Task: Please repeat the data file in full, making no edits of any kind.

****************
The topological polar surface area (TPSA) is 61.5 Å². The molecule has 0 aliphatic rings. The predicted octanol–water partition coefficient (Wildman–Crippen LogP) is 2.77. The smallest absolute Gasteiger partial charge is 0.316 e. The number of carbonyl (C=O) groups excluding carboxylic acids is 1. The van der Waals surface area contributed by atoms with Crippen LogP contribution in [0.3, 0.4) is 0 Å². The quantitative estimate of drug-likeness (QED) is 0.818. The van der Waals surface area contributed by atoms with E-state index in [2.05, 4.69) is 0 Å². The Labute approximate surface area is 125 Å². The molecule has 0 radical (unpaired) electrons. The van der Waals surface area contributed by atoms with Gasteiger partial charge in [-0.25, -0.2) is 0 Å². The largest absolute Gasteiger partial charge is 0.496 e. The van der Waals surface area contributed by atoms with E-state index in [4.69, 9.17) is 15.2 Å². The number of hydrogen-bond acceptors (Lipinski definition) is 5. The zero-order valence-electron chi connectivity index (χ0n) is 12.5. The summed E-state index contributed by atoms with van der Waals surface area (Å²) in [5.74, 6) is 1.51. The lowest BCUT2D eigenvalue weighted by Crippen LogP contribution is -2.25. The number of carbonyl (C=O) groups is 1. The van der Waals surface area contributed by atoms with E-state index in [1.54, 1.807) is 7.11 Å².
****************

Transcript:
The topological polar surface area (TPSA) is 61.5 Å². The molecule has 0 aliphatic rings. The predicted octanol–water partition coefficient (Wildman–Crippen LogP) is 2.77. The smallest absolute Gasteiger partial charge is 0.316 e. The number of carbonyl (C=O) groups excluding carboxylic acids is 1. The van der Waals surface area contributed by atoms with Crippen LogP contribution in [0.3, 0.4) is 0 Å². The quantitative estimate of drug-likeness (QED) is 0.818. The van der Waals surface area contributed by atoms with E-state index in [2.05, 4.69) is 0 Å². The Labute approximate surface area is 125 Å². The molecule has 0 radical (unpaired) electrons. The van der Waals surface area contributed by atoms with Gasteiger partial charge in [-0.25, -0.2) is 0 Å². The largest absolute Gasteiger partial charge is 0.496 e. The van der Waals surface area contributed by atoms with E-state index in [4.69, 9.17) is 15.2 Å². The number of hydrogen-bond acceptors (Lipinski definition) is 5. The zero-order valence-electron chi connectivity index (χ0n) is 12.5. The summed E-state index contributed by atoms with van der Waals surface area (Å²) in [5.74, 6) is 1.51. The lowest BCUT2D eigenvalue weighted by Crippen LogP contribution is -2.25. The number of carbonyl (C=O) groups is 1. The van der Waals surface area contributed by atoms with E-state index in [1.54, 1.807) is 7.11 Å².